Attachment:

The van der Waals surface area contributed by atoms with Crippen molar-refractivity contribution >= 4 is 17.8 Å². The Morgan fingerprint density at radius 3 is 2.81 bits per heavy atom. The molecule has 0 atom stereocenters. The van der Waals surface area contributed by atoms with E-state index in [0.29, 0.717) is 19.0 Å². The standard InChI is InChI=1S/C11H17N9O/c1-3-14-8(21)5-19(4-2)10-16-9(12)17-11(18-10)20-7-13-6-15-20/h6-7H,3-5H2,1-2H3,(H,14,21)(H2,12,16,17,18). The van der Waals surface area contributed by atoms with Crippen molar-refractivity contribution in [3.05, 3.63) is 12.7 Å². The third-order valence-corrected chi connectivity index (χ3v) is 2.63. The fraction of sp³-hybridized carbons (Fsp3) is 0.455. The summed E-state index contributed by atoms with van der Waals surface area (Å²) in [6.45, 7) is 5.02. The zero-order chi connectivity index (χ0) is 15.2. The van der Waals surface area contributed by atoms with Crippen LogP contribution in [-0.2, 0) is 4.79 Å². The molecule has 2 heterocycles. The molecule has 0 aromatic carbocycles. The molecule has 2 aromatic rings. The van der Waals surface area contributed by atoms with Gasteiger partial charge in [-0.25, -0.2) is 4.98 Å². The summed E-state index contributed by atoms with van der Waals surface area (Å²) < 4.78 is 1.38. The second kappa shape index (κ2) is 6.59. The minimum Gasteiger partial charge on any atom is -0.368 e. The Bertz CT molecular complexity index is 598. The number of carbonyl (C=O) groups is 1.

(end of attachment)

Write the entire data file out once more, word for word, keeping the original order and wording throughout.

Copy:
The van der Waals surface area contributed by atoms with Crippen molar-refractivity contribution >= 4 is 17.8 Å². The Morgan fingerprint density at radius 3 is 2.81 bits per heavy atom. The molecule has 0 atom stereocenters. The van der Waals surface area contributed by atoms with E-state index in [0.29, 0.717) is 19.0 Å². The standard InChI is InChI=1S/C11H17N9O/c1-3-14-8(21)5-19(4-2)10-16-9(12)17-11(18-10)20-7-13-6-15-20/h6-7H,3-5H2,1-2H3,(H,14,21)(H2,12,16,17,18). The van der Waals surface area contributed by atoms with Crippen molar-refractivity contribution in [3.05, 3.63) is 12.7 Å². The third-order valence-corrected chi connectivity index (χ3v) is 2.63. The fraction of sp³-hybridized carbons (Fsp3) is 0.455. The summed E-state index contributed by atoms with van der Waals surface area (Å²) in [6.45, 7) is 5.02. The zero-order chi connectivity index (χ0) is 15.2. The van der Waals surface area contributed by atoms with Crippen LogP contribution in [-0.2, 0) is 4.79 Å². The molecule has 2 heterocycles. The molecule has 0 aromatic carbocycles. The molecule has 2 aromatic rings. The van der Waals surface area contributed by atoms with Gasteiger partial charge in [-0.25, -0.2) is 4.98 Å². The summed E-state index contributed by atoms with van der Waals surface area (Å²) < 4.78 is 1.38. The second kappa shape index (κ2) is 6.59. The minimum Gasteiger partial charge on any atom is -0.368 e. The Bertz CT molecular complexity index is 598. The number of carbonyl (C=O) groups is 1.